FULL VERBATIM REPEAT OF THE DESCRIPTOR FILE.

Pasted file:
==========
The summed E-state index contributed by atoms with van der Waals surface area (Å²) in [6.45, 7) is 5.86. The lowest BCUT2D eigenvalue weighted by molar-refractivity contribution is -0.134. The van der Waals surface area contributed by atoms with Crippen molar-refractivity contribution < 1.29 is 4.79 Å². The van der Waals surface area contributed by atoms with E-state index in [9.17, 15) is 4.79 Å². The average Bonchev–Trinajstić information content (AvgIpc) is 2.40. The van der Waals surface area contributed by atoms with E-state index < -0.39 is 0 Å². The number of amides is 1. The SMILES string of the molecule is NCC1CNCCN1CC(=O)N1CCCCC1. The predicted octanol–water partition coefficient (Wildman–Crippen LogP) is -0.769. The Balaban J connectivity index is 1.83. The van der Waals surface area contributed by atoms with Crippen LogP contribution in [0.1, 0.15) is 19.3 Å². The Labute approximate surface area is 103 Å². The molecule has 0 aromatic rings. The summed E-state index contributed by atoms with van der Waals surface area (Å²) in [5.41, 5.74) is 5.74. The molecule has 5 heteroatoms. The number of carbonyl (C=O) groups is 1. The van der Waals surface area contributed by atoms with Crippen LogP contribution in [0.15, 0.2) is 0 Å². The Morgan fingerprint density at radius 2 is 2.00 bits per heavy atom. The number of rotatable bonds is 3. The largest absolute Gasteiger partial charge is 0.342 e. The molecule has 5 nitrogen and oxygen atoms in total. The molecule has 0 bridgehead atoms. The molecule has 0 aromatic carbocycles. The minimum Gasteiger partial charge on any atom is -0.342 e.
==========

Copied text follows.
The summed E-state index contributed by atoms with van der Waals surface area (Å²) in [6.45, 7) is 5.86. The lowest BCUT2D eigenvalue weighted by molar-refractivity contribution is -0.134. The van der Waals surface area contributed by atoms with Crippen molar-refractivity contribution < 1.29 is 4.79 Å². The van der Waals surface area contributed by atoms with E-state index in [9.17, 15) is 4.79 Å². The average Bonchev–Trinajstić information content (AvgIpc) is 2.40. The van der Waals surface area contributed by atoms with E-state index < -0.39 is 0 Å². The number of amides is 1. The SMILES string of the molecule is NCC1CNCCN1CC(=O)N1CCCCC1. The predicted octanol–water partition coefficient (Wildman–Crippen LogP) is -0.769. The Balaban J connectivity index is 1.83. The van der Waals surface area contributed by atoms with Crippen LogP contribution in [0.1, 0.15) is 19.3 Å². The Labute approximate surface area is 103 Å². The molecule has 0 aromatic rings. The summed E-state index contributed by atoms with van der Waals surface area (Å²) in [5.41, 5.74) is 5.74. The molecule has 5 heteroatoms. The number of carbonyl (C=O) groups is 1. The van der Waals surface area contributed by atoms with Crippen LogP contribution in [0.15, 0.2) is 0 Å². The Morgan fingerprint density at radius 2 is 2.00 bits per heavy atom. The number of rotatable bonds is 3. The largest absolute Gasteiger partial charge is 0.342 e. The molecule has 5 nitrogen and oxygen atoms in total. The molecule has 0 bridgehead atoms. The molecule has 0 aromatic carbocycles. The minimum Gasteiger partial charge on any atom is -0.342 e.